Prague is the seat of many state institutionsand other significant organizations (including a number of international ones). The Czech president, parliament, government, other central government entities, and the supreme court reside in the Czech Republic’s capital city. Also, it is the seat of the head offices of most Czech political parties and, last but not least, churches. At the same time, Prague is a highly economically mature city, and a rich region with a high standard of living. It is the 9th richest region of Europe with a high level of employment, and more than 10 universities can be found in Prague. The unique town is widely recognised as one of the most beautiful European cities. Its historical centre is listed as a UNESCO World Heritage site, and every year millions of tourists from all around the world visit it. Prague belongs among the TOP 5 most visited cities in Europe. Prague is also a very important cultural, academic, scientific, and business centre of Europe. E...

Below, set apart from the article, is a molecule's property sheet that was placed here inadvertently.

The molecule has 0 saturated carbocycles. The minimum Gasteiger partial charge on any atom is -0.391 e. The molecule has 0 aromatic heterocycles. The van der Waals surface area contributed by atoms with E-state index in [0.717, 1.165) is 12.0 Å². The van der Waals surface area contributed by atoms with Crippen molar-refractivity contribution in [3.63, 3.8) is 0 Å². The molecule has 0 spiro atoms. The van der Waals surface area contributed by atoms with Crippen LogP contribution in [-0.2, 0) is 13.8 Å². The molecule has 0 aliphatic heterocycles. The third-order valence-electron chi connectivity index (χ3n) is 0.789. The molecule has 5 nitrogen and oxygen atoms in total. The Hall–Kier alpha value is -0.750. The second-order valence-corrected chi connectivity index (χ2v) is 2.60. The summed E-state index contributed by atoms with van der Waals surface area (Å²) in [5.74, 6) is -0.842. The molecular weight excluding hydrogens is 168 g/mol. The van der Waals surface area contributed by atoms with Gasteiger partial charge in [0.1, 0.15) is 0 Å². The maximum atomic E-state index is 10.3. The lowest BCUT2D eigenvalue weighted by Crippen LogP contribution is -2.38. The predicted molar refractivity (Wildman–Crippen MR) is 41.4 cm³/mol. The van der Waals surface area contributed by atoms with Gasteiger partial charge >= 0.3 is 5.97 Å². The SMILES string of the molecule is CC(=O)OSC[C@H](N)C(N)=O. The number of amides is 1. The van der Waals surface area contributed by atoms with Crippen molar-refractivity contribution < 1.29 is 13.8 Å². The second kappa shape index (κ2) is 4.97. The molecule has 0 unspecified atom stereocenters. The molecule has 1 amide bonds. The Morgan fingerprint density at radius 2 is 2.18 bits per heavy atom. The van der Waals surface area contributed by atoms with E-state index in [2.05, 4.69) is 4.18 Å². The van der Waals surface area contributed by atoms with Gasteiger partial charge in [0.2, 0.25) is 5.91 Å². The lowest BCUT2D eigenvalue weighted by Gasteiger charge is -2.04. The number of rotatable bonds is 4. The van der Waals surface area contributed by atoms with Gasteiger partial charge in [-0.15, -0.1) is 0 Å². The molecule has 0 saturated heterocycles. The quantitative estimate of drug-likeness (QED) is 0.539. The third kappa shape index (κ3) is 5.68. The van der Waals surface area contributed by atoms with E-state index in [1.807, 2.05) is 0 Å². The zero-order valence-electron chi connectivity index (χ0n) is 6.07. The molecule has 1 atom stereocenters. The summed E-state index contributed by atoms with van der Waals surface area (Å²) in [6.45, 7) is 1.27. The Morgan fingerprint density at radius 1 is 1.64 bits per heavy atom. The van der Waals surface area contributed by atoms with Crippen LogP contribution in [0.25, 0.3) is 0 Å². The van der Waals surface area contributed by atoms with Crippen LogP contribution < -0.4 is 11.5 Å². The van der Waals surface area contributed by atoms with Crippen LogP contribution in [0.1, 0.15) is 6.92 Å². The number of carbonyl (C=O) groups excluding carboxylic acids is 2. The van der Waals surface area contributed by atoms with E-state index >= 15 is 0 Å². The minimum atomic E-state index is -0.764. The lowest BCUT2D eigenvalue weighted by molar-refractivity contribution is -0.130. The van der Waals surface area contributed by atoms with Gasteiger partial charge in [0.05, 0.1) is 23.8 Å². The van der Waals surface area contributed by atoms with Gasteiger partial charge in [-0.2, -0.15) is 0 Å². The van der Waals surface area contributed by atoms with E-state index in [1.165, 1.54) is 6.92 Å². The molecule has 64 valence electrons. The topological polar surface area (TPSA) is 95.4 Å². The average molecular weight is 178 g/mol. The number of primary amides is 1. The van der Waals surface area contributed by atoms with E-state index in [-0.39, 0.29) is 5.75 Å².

When you travel to Prague, Czech Republic, the essential rules of your entry and stay vary based on the country you are coming from. The most important factor is whether your country is part of the European Union or the Schengen area. You can find detailed info on entering the Czech Republic, duties, and length of stay on the web pages of the Ministry of the Interior. If you travel to Prague by plane, you will enter the country via Prague Airport (Václav Havel Airport Prague). To travel from the airport and also through the whole city, you can either hire cabs or use the public transportation system. Prague’s integrated public transport is one of the best in Europe. Prague offers countless sights to its visitors. Among others, you should definitely not miss the following places: The famous Astronomical Clock on the Old Town Square (which is the oldest and historically most significant Prague square, according to many people one of the most beautiful European squares); Prague Castle...